Is a Final Splint Necessary in Bimaxillary Orthognathic Surgery?

Academic Article


  • For bimaxillary orthognathic surgery, a splint is commonly used to achieve the final occlusion and is then maintained through initial skeletal healing. The purpose of this study is to document how often a final splint is used to achieve the planned intraoperative occlusion, and how often is the final splint retained after surgery to maintain the occlusion during the initial skeletal healing phase.The investigators developed a retrospective case series. The study variables were demographic and operative. The outcome variables were the use of a final splint to achieve the desired intraoperative occlusion; the frequency and clinical indication for maintaining the final splint during the 5-weeks of initial skeletal healing; and the occlusion achieved after initial healing (5 weeks) compared to that planned from model surgery. Descriptive statistics were reported.The study sample was composed of 41 consecutive subjects. The mean age at operation was 26.9 ± 11.8 years and 51% of the subjects were male. Twenty-five subjects required segmental maxillary surgery. The final splint was used in 39% of subjects to achieve final occlusion and maintained postoperatively in only 10%. No subjects developed transverse relapse during the initial healing phase (5-weeks). All subjects with planned immediate mid-arch open-bites (n = 8) showed vertical improvement or closure during the initial healing when the splint was not maintained.The use of a final occlusal splint and then maintenance of the splint through initial skeletal healing is not required in the majority of bimaxillary orthognathic surgery cases to achieve the planned occlusion.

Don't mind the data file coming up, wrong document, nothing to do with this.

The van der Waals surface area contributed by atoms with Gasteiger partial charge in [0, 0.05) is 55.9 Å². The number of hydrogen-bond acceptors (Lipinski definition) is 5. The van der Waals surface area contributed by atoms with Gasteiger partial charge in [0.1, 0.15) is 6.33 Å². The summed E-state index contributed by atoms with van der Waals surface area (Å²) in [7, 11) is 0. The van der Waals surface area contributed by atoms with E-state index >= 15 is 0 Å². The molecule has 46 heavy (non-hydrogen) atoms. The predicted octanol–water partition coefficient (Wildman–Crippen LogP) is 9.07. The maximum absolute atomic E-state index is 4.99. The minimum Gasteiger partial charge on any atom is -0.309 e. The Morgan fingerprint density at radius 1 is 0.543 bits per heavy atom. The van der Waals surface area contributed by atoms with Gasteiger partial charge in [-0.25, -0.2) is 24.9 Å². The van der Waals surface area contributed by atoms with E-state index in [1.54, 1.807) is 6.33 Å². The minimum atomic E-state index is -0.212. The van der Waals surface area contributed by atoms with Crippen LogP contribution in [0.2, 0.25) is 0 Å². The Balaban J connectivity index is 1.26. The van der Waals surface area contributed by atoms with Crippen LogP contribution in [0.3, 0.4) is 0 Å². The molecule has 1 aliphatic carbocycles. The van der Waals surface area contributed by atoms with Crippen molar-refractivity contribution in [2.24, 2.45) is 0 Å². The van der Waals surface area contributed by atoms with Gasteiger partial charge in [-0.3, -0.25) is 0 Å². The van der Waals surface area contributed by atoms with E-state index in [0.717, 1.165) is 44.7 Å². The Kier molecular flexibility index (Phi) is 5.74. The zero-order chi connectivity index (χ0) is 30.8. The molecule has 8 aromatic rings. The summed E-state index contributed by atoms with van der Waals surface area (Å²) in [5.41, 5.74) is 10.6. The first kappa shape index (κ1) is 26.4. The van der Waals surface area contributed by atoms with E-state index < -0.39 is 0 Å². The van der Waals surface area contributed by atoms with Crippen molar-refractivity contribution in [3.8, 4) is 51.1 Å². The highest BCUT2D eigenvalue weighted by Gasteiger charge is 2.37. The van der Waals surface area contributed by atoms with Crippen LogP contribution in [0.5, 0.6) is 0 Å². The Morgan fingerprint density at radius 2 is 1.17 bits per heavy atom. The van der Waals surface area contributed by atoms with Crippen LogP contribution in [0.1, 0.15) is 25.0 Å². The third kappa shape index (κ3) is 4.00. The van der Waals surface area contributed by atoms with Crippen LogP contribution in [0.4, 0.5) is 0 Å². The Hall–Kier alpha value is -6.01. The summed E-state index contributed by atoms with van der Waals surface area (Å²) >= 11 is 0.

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    Digital Object Identifier (doi)

    Author List

  • Posnick JC; Kinard BE
  • Start Page

  • 1756
  • End Page

  • 1759
  • Volume

  • 31
  • Issue

  • 6